The differences between long-haul & short-haul piloting
- 1 min read
Once you have qualified as a pilot, you typically move into a long-haul or short-haul first officer role, and later progress to become a type-rated or non-type rated captain. From here onwards, it is imperative that you have a working knowledge of the profession you wish to pursue, if you want any kind of career longevity.
Short-haul is a flight lasting anywhere from 30 minutes to 3 hours. Medium-haul is defined by flights lasting between 3-6 hours. And lastly, long-haul flights are those that extend beyond 6 hours.
Long-haul pilots benefit from travelling far and wide across the globe, which is perfect for those who enjoy travelling and spending time in exotic destinations. Short-haul pilots will typically start and end their day at their allocated station – which suits those who are more family-orientated, as they always return home after a ‘day in the office’.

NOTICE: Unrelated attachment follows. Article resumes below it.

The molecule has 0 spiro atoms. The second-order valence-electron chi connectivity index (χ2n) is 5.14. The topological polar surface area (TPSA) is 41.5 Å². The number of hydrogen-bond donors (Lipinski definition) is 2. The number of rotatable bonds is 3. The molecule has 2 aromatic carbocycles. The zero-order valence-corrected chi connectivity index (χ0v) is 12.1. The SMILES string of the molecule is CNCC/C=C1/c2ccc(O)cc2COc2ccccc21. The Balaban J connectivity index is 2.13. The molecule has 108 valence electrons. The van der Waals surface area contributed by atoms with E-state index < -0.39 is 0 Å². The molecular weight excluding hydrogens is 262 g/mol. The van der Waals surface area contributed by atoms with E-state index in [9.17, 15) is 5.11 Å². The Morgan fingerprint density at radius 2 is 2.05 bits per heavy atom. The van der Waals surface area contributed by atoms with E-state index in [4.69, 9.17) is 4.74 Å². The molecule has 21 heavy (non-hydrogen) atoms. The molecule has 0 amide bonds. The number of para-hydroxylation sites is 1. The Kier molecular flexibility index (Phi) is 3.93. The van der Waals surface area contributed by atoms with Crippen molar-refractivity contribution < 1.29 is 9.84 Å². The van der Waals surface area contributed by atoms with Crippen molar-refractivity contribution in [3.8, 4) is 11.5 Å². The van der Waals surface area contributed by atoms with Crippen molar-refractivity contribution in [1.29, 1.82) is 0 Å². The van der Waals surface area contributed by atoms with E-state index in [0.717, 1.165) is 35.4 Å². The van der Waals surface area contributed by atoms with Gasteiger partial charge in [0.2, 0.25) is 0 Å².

Whilst spending a large amount of their time away from home, long-haul pilots enjoy a greater number of days off from work to ensure they recuperate from the more taxing, jet-lag inducing journeys, whereas short-haul will work a more standard 5 day week.
Long-haul pilots earn more than short-haul, but the majority of pilots will have to accumulate a certain amount of fly-time hours as a short-haul pilot if they want to take the leap to long-haul.
No matter what you choose, you should be confident in the knowledge that piloting is enjoyed by hundreds of thousands of people around the globe, and the aviation industry as a whole continues to be hugely successful. So you are not alone in your choice.